Feasting 101: Introduction

I enjoy feeding people. Sometimes I like to see how many people I can feed at once and how many dishes I can provide. This is not the sort of thing I expect most people want to do – it gets a little crazy and takes a LOT of work.

But even if you don’t want to make food to feed a hundred people, the same general principles apply whether you’re exploring a new cuisine or simply serving family favorites on a somewhat larger scale than usual.

I figured  I would write up a “backstory” post while I’m taking a breather in the midst of our current feast plans. One of my friends that I visited recently said she was inspired to see how it’s possible to cook several things at the same time – but there’s definitely a knack to it, so I figured I’d see if I could break it all down into an outline.

Here are my steps in a series of questions – I have more to say about how I answer the questions, but this is the basic overview. I’ll expand on the different sections separately in new posts, but later since I’ve got work to do now. 🙂

Step 1: Goals & Limits

  • Who are you serving?
  • What is your budget?
  • How much time do you have?
  • What kind of tools/space do you have to work with?
  • Do you have helpers?

Hopefully this is the easy part! But it’s still worth going through before you get into specifics or get too ambitions.

Step 2: Event Planning

  • Do you have a theme or a specific cuisine in mind?
  • Will your guests be coming hungry or just want something light?
  • How do you plan to serve the meal?
  • How important is appearance to you?
  • Where are you serving it? Will there be temperature/spoilage concerns?

The answers to these questions will largely determine the scale of the event and the amount of effort you put in. But they also are the fun, creative part – at least for me. 🙂

Step 3:  Picking a Menu

  • Do you want to use favorite recipes, or try something new?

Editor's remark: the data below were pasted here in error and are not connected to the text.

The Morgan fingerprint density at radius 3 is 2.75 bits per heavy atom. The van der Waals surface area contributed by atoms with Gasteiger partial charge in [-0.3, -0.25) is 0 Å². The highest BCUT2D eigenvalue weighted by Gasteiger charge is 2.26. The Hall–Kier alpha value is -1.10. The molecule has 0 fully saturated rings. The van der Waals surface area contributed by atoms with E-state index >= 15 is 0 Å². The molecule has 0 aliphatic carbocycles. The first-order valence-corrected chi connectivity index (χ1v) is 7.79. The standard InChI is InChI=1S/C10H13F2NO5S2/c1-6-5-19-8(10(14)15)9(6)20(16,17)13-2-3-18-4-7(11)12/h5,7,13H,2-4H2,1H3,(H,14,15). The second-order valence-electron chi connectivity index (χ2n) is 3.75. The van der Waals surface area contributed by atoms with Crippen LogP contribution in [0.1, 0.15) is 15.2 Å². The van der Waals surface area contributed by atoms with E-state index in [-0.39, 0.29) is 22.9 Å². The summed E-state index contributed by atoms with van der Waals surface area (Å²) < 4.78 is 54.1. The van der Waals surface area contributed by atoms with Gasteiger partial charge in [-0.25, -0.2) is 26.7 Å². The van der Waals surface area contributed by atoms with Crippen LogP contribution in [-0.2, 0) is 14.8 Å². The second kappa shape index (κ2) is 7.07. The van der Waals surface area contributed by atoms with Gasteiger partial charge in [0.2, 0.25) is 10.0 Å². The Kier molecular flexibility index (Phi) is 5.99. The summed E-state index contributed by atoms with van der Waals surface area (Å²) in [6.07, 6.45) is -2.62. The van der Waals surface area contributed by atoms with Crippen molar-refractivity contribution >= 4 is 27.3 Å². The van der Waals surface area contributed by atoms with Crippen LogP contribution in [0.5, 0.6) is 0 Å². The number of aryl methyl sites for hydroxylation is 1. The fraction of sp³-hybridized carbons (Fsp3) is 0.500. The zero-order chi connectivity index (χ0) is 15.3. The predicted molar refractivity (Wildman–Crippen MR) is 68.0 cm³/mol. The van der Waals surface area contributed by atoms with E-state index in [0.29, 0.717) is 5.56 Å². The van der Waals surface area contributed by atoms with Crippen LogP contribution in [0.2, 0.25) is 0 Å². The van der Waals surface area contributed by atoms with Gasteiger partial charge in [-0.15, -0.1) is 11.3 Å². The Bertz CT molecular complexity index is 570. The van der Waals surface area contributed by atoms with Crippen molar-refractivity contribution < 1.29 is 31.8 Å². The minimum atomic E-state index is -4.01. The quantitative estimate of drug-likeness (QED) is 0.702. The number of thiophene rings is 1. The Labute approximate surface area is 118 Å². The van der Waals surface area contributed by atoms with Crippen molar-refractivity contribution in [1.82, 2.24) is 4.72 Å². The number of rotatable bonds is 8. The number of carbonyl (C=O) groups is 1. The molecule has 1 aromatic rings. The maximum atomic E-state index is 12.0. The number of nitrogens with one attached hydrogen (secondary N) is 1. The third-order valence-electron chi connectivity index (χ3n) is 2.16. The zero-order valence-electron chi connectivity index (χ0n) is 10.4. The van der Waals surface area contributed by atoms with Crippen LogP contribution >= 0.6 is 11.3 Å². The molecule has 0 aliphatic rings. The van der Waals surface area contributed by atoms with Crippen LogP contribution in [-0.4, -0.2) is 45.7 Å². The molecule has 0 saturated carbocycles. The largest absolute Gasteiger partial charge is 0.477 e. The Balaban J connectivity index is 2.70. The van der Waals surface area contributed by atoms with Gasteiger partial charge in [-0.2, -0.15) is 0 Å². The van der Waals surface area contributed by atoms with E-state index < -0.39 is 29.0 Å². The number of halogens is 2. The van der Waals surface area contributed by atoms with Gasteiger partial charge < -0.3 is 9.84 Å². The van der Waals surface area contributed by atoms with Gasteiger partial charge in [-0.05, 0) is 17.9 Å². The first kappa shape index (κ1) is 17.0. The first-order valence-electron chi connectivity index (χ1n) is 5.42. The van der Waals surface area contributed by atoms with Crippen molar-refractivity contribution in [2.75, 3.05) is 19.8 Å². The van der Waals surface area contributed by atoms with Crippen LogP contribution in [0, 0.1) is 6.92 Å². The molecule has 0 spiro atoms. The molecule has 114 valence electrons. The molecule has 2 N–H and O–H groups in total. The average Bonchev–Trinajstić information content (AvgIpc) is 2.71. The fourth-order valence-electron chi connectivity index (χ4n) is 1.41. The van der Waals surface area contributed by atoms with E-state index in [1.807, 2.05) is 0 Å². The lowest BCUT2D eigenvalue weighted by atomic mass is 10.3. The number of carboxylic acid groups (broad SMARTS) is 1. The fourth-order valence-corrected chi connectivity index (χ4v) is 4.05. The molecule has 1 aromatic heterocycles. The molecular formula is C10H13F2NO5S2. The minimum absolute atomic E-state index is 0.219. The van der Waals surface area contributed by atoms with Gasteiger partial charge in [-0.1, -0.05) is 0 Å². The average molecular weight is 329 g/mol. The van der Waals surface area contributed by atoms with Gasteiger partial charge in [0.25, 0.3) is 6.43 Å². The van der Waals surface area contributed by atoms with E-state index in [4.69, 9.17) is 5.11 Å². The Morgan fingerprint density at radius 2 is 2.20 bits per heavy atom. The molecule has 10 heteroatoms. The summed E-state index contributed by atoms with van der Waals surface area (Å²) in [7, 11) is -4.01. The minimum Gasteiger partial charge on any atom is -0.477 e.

• Will people be bringing anything?
  • How formal will the meal be?
  • Do you want to include seasonal food?
  • How do the recipes balance?
  • What kind of dessert/drinks would fit?
Ok, I lied above. This first question is where you figure out how much work you’ll be doing. But you can alleviate some of that work in how you answer the other questions. And I still think it’s a very large part of the fun.

Step 4: Shopping

  • Are your recipes scaled correctly for the meal?
  • How much of the meal is “pantry cooking”?
  • Which matters more to you: cost or time?
  • How much does authenticity matter to you?
For me, this is probably the least fun part – but if you get really organized before you leave the house, you can make it take less time and save a lot of money.  I’ve figured out a technique that helps quite a bit, though it might not work for everyone.

Note: I’m leaving out the step of gathering all the ingredients and arranging them on the table before any work is done. It annoys my family sometimes, but allows this blog to exist in the format I’ve created it.

Step 5: Cooking

  • Are you trying any new techniques?
  • What can be prepared ahead? What has to be prepared ahead?
  • What prep work is required for the recipes?
  • Can some things cook/bake at the same time?
  • Will anything need to be chilled/heated for serving?
  • What steps can you give to helpers?
Getting yourself organized before you start cooking will lessen the explosions in the kitchen, physical and emotional. If you can, recruiting a cleaning crew is also a good idea here. Now ready, set, go!

Step 6: Serving

  • Do you want to transfer things to bowls/platters?
  • Do you have hot pads/covers available?
  • Do you have serving implements ready?
  • Can the dishes be passed, or will someone need to serve them?

Ok, these are mostly yes/no questions. So you just need to make sure they happen and you’re ready to dig in!

Turkey Leg

One Comment Add yours

  1. Mark Johnson says:

    Those are the same questions we ask in a professional setting, except we have the benefit of being equipped to handle it.

    At home if I am going to feed a lot of people I stick to things on the grill like ribs, brisket, pork shoulder or other slow cooked meats. All of the side dishes are cold except for a few quick-cooking things on the grill.

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